ECB Prepares Legal Ground for Euro Rupture as Greek Crisis Escalates

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by Ambrose Evans-Pritchard: A
Global Fiasco Is Brewing in Japan

 

 
 

Fears of a
euro break-up have reached the point where the European Central
Bank feels compelled to issue a legal analysis of what would happen
if a country tried to leave monetary union.

“Recent
developments have, perhaps, increased the risk of secession (however
modestly), as well as the urgency of addressing it as a possible
scenario,” said the document, entitled Withdrawal and expulsion
from the EU and EMU: some reflections.

The author
makes a string of vaulting, Jesuitical, and mischievous claims,
as EU lawyers often do. Half a century of ever-closer union has
created a “new legal order” that transcends a “largely
obsolete concept of sovereignty” and imposes a “permanent
limitation” on the states’ rights.

Those who suspect
that European Court has the power pretensions of the Medieval Papacy
will find plenty to validate their fears in this astonishing text.

Crucially,
he argues that eurozone exit entails expulsion from the European
Union as well. All EU members must take part in EMU (except Britain
and Denmark, with opt-outs).

This is a warning
shot for Greece, Portugal, Ireland and Spain. If they fail to marshal
public support for draconian austerity, they risk being cast into
Icelandic oblivion. Or for Greece, back into the clammy embrace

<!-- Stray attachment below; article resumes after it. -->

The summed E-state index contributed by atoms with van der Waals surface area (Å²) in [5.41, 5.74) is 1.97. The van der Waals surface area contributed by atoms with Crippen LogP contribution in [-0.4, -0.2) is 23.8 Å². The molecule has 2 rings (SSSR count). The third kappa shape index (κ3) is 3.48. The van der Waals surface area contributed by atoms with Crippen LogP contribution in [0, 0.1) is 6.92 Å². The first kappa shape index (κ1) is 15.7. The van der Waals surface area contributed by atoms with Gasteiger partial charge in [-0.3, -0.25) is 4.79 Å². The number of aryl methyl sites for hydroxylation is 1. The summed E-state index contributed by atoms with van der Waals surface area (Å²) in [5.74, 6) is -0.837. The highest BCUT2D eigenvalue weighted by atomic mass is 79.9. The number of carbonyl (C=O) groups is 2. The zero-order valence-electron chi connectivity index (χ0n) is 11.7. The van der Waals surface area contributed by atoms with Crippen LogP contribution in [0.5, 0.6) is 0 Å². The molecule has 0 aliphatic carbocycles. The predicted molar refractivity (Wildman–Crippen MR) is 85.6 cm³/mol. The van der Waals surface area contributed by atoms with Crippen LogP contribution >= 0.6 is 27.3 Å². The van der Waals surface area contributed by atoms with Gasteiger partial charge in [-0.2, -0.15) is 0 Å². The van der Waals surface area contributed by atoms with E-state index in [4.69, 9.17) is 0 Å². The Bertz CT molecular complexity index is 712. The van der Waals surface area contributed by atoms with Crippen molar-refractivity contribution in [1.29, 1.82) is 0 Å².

of Asia Minor.

ECB chief Jean-Claude
Trichet upped the ante, warning that the bank would not bend its
collateral rules to support Greek debt. “No state can expect
any special treatment,” he said. He might as well daub a death’s
cross on the door of Greece’s debt management office.

This euro-brinkmanship
must be unnerving for the Hellenic Socialists (PASOK). Last week’s
€1.6bn (£1.4bn) auction of Greek debt did not go well.
The interest rate on six-month notes rose to 1.38pc, compared to
0.59pc a month ago. The yield on 10-year bonds has touched 6pc,
the spreads ballooning to 270 basis points above German Bunds.

Greece cannot
afford such a premium for long. The country must raise €54bn
this year – front-loaded in the first half. Unless the spreads
fall sharply, the deficit cannot be cut from 12.7pc of GDP to 3pc
of GDP within three years. As Moody’s put it, Greece (and Portugal)
faces the risk of “slow death” from rising interest costs.

Read
the rest of the article

January
19, 2010

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